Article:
The front pages on Thursday are dominated by the repercussions of the Hutton report into the events leading to the death of Dr David Kelly.
The Sun declares that the BBC is "in crisis" after its chairman, Gavyn Davies, resigned.
The paper demands the resignation of the director-general, Greg Dyke, and the head of news, Richard Sambrook.
It says the corporation's governors could now be stripped of many powers.
On a double-page spread it celebrates its publication of leaked details of the report the morning of its release.
The Daily Telegraph reports that the BBC was plunged into the biggest crisis in its history while the government was cleared unequivocally.
It illustrates the contrasting fortunes of the two sides, with pictures of a solemn-looking Mr Davies and a grinning Tony Blair.
The front page of the Independent simply reads "Whitewash?" on a mostly blank poster-style background.
Inside, Robin Cook writes: "If I am ever up in court on a serious charge, I want to book Lord Hutton now as the trial judge.
But he says on the question of whether Tony Blair believed in a threat from Iraq, Lord Hutton's judgement was right.
Also writing in the Independent, former editor Andreas Whittam-Smith urges Mr Dyke to give up his role of editor-in-chief and employ a former national newspaper editor to reform the system of editorial control.
The Guardian says that the criticism in Lord Hutton's report cuts right through the corporation.
The paper claims that the board of governors has been considering whether to follow Mr Davies and resign.
Unnamed senior ministers are said to regard Mr Dyke as the chief culprit in the affair.
In his sketch on the front page, Jonathan Freedland writes that if the inquiry had been a show transferring to London's West End it would have to be called Whitewash.
According to the Financial Times, Lord Hutton's verdict took the political world by surprise.
It speaks of a sweeping vindication of the government's actions.
The FT says the contrast between the law lord's castigation of the BBC and his acquittal of the government was so great that the corporation started to question the basis on which he had made his judgment.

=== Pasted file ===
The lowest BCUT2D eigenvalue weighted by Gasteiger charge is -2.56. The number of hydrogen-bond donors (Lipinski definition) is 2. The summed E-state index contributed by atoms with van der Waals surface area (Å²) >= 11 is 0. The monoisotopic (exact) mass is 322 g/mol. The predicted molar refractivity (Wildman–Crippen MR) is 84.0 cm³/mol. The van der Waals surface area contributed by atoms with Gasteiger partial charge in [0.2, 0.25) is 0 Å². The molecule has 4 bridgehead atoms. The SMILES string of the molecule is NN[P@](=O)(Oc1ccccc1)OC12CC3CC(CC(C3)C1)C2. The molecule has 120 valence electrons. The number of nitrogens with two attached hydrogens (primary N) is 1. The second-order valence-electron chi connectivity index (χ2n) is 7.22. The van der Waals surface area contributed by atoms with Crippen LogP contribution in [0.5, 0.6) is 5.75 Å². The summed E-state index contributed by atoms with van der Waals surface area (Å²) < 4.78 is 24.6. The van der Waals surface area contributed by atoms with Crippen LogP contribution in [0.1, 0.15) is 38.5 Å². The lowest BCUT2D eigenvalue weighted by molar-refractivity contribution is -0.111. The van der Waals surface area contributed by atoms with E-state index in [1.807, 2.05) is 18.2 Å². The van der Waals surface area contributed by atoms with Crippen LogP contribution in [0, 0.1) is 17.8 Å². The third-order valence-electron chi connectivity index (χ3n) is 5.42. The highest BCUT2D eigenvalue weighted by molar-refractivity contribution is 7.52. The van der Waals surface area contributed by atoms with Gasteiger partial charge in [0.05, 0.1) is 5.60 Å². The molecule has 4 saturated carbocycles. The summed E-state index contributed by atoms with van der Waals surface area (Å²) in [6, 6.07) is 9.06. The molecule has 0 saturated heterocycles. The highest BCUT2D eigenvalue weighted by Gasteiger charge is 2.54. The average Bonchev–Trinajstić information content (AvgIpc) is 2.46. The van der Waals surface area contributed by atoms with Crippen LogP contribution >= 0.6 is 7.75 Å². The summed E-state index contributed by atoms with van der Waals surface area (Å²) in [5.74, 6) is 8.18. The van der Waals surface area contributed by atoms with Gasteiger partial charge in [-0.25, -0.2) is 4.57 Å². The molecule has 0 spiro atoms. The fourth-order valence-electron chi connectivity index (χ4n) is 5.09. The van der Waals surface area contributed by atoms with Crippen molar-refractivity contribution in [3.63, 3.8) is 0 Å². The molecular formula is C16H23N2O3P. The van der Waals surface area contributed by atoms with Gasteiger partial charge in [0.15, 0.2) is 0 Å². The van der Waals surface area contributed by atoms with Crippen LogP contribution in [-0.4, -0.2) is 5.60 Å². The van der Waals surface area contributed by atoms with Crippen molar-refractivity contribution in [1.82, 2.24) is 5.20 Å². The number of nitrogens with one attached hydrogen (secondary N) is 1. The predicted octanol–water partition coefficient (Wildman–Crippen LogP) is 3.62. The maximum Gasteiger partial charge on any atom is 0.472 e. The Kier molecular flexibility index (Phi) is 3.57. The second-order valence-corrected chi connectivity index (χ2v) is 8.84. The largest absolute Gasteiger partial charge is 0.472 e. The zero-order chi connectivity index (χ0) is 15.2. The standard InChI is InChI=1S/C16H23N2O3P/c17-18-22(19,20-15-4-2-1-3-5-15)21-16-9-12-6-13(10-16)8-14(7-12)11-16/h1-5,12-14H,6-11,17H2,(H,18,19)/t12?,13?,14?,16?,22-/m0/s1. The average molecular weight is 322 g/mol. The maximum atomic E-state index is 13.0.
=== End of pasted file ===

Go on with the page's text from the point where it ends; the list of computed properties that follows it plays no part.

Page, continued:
'Whiter than white'
A halo hovers above the head of a happy-looking Mr Blair on the front of the Daily Express.
"Hutton rinses Blair whiter than white", declares a headline, adding that Defence Secretary Geoff Hoon, and the former Number 10 director of communications, Alastair Campbell, received the same treatment.
The three men are pictured on the front of the Daily Mirror.
Above them, the headline "Unfounded" refers to the BBC claim that the government had sexed up its September dossier.
Below, the word "unfound" refers to the elusive Iraqi weapons of mass destruction.
Inside it describes the prime minister as "back from the dead" and the BBC as "shamed".
Less than honest
Red roses on Dr Kelly's grave, in a snow-covered churchyard in Oxfordshire, illustrate the Daily Mail's coverage.
The paper notes that Mr Blair's government has been cleared of any blame for the scientist's apparent suicide, but wonders whether justice has really been done.
Former Evening Standard editor Max Hastings writes: "We have the wretched spectacle of a BBC chairman resigning while Alastair Campbell crows from the summit of his dunghill."
Sketch writers and commentators offer their various perspectives on the controversy.
In the Times Magnus Linklater, who attended the inquiry, recalls Lord Hutton's laser-like interventions whenever a witness was confused, contradictory or less than honest.
But Linklater says there was little of that on show on Wednesday.
The law lord, he concludes, failed to turn his acerbic eye on the goings-on in Downing Street.
But one headline inside speaks of "Blair's knockout victory over bloodied BBC".
Only the Daily Star opts not to carry the Hutton report as its front page lead, instead plumping for a story about I'm a Celebrity... Get Me Out Of Here.